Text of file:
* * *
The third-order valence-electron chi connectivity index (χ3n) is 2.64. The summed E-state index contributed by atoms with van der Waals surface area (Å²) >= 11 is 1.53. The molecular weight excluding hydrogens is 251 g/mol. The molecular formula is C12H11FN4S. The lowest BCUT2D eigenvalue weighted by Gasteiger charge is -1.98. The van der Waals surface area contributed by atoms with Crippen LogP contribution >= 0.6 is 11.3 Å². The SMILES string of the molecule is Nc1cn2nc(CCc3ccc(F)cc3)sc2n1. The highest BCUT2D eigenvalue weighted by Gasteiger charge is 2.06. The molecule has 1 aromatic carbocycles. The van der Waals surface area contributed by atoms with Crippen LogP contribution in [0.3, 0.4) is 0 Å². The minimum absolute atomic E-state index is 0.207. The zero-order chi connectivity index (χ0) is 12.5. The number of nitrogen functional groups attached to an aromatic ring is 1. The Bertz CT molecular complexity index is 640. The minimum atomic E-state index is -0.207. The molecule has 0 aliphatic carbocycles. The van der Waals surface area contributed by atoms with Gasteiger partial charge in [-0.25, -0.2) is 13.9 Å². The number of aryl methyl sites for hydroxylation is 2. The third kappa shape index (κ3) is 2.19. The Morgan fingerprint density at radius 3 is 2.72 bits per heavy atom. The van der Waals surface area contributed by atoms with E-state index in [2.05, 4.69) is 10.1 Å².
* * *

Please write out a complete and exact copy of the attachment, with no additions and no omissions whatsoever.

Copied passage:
The third-order valence-electron chi connectivity index (χ3n) is 2.64. The summed E-state index contributed by atoms with van der Waals surface area (Å²) >= 11 is 1.53. The molecular weight excluding hydrogens is 251 g/mol. The molecular formula is C12H11FN4S. The lowest BCUT2D eigenvalue weighted by Gasteiger charge is -1.98. The van der Waals surface area contributed by atoms with Crippen LogP contribution >= 0.6 is 11.3 Å². The SMILES string of the molecule is Nc1cn2nc(CCc3ccc(F)cc3)sc2n1. The highest BCUT2D eigenvalue weighted by Gasteiger charge is 2.06. The molecule has 1 aromatic carbocycles. The van der Waals surface area contributed by atoms with Crippen LogP contribution in [0.3, 0.4) is 0 Å². The minimum absolute atomic E-state index is 0.207. The zero-order chi connectivity index (χ0) is 12.5. The number of nitrogen functional groups attached to an aromatic ring is 1. The Bertz CT molecular complexity index is 640. The minimum atomic E-state index is -0.207. The molecule has 0 aliphatic carbocycles. The van der Waals surface area contributed by atoms with Gasteiger partial charge in [-0.25, -0.2) is 13.9 Å². The number of aryl methyl sites for hydroxylation is 2. The third kappa shape index (κ3) is 2.19. The Morgan fingerprint density at radius 3 is 2.72 bits per heavy atom. The van der Waals surface area contributed by atoms with E-state index in [2.05, 4.69) is 10.1 Å².